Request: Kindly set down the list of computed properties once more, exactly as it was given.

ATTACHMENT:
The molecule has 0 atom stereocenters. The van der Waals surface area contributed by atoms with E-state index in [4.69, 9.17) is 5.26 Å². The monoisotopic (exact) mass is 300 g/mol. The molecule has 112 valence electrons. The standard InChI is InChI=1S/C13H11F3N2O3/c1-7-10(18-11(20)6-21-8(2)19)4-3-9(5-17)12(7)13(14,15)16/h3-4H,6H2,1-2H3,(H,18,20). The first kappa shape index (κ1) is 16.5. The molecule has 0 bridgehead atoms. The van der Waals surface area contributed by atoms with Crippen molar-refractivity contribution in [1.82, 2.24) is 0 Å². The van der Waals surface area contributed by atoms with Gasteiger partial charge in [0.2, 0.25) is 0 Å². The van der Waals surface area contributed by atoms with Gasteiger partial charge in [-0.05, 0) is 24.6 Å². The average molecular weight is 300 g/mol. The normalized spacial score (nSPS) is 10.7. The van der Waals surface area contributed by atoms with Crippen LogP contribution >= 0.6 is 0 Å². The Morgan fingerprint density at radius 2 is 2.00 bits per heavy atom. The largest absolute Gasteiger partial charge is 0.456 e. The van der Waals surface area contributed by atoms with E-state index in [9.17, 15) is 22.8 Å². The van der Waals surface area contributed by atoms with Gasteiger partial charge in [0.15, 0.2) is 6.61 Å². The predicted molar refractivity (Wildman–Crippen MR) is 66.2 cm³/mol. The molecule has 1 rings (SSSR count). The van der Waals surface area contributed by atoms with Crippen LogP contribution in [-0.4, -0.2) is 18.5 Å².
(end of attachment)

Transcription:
The molecule has 0 atom stereocenters. The van der Waals surface area contributed by atoms with E-state index in [4.69, 9.17) is 5.26 Å². The monoisotopic (exact) mass is 300 g/mol. The molecule has 112 valence electrons. The standard InChI is InChI=1S/C13H11F3N2O3/c1-7-10(18-11(20)6-21-8(2)19)4-3-9(5-17)12(7)13(14,15)16/h3-4H,6H2,1-2H3,(H,18,20). The first kappa shape index (κ1) is 16.5. The molecule has 0 bridgehead atoms. The van der Waals surface area contributed by atoms with Crippen molar-refractivity contribution in [1.82, 2.24) is 0 Å². The van der Waals surface area contributed by atoms with Gasteiger partial charge in [0.2, 0.25) is 0 Å². The van der Waals surface area contributed by atoms with Gasteiger partial charge in [-0.05, 0) is 24.6 Å². The average molecular weight is 300 g/mol. The normalized spacial score (nSPS) is 10.7. The van der Waals surface area contributed by atoms with Crippen LogP contribution >= 0.6 is 0 Å². The Morgan fingerprint density at radius 2 is 2.00 bits per heavy atom. The largest absolute Gasteiger partial charge is 0.456 e. The van der Waals surface area contributed by atoms with E-state index in [9.17, 15) is 22.8 Å². The van der Waals surface area contributed by atoms with Gasteiger partial charge in [0.15, 0.2) is 6.61 Å². The predicted molar refractivity (Wildman–Crippen MR) is 66.2 cm³/mol. The molecule has 1 rings (SSSR count). The van der Waals surface area contributed by atoms with Crippen LogP contribution in [-0.4, -0.2) is 18.5 Å².